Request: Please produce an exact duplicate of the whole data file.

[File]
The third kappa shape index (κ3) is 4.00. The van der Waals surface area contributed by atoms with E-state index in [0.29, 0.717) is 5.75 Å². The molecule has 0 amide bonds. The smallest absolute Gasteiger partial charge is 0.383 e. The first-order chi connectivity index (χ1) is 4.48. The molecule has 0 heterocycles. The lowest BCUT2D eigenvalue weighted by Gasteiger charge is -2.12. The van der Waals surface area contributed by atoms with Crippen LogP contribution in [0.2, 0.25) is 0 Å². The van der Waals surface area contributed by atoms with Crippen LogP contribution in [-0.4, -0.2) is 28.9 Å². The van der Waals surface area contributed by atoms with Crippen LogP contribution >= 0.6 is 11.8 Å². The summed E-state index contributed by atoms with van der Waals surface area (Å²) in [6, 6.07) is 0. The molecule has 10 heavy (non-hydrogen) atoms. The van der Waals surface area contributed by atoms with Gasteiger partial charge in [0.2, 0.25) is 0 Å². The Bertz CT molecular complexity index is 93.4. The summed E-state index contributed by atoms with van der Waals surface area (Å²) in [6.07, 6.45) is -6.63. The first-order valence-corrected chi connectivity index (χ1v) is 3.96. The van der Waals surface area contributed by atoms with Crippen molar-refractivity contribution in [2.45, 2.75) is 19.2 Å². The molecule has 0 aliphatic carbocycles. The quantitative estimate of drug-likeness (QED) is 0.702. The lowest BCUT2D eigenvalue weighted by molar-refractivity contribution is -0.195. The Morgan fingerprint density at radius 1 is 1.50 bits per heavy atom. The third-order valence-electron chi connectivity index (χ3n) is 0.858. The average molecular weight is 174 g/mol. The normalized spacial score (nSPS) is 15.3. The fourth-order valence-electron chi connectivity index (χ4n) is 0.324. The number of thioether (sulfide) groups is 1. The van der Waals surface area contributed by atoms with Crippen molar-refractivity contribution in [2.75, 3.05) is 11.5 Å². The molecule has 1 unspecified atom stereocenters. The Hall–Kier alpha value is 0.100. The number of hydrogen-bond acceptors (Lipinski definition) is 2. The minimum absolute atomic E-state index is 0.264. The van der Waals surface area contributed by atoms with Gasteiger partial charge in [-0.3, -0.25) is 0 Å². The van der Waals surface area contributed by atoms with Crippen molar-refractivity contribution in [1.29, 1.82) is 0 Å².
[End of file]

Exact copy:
The third kappa shape index (κ3) is 4.00. The van der Waals surface area contributed by atoms with E-state index in [0.29, 0.717) is 5.75 Å². The molecule has 0 amide bonds. The smallest absolute Gasteiger partial charge is 0.383 e. The first-order chi connectivity index (χ1) is 4.48. The molecule has 0 heterocycles. The lowest BCUT2D eigenvalue weighted by Gasteiger charge is -2.12. The van der Waals surface area contributed by atoms with Crippen LogP contribution in [0.2, 0.25) is 0 Å². The van der Waals surface area contributed by atoms with Crippen LogP contribution in [-0.4, -0.2) is 28.9 Å². The van der Waals surface area contributed by atoms with Crippen LogP contribution >= 0.6 is 11.8 Å². The summed E-state index contributed by atoms with van der Waals surface area (Å²) in [6, 6.07) is 0. The molecule has 10 heavy (non-hydrogen) atoms. The van der Waals surface area contributed by atoms with Gasteiger partial charge in [0.2, 0.25) is 0 Å². The Bertz CT molecular complexity index is 93.4. The summed E-state index contributed by atoms with van der Waals surface area (Å²) in [6.07, 6.45) is -6.63. The first-order valence-corrected chi connectivity index (χ1v) is 3.96. The van der Waals surface area contributed by atoms with Crippen molar-refractivity contribution in [2.45, 2.75) is 19.2 Å². The molecule has 0 aliphatic carbocycles. The quantitative estimate of drug-likeness (QED) is 0.702. The lowest BCUT2D eigenvalue weighted by molar-refractivity contribution is -0.195. The Morgan fingerprint density at radius 1 is 1.50 bits per heavy atom. The third-order valence-electron chi connectivity index (χ3n) is 0.858. The average molecular weight is 174 g/mol. The normalized spacial score (nSPS) is 15.3. The fourth-order valence-electron chi connectivity index (χ4n) is 0.324. The number of thioether (sulfide) groups is 1. The van der Waals surface area contributed by atoms with Crippen molar-refractivity contribution in [2.75, 3.05) is 11.5 Å². The molecule has 1 unspecified atom stereocenters. The Hall–Kier alpha value is 0.100. The number of hydrogen-bond acceptors (Lipinski definition) is 2. The minimum absolute atomic E-state index is 0.264. The van der Waals surface area contributed by atoms with Gasteiger partial charge in [-0.3, -0.25) is 0 Å². The van der Waals surface area contributed by atoms with Crippen molar-refractivity contribution in [1.29, 1.82) is 0 Å².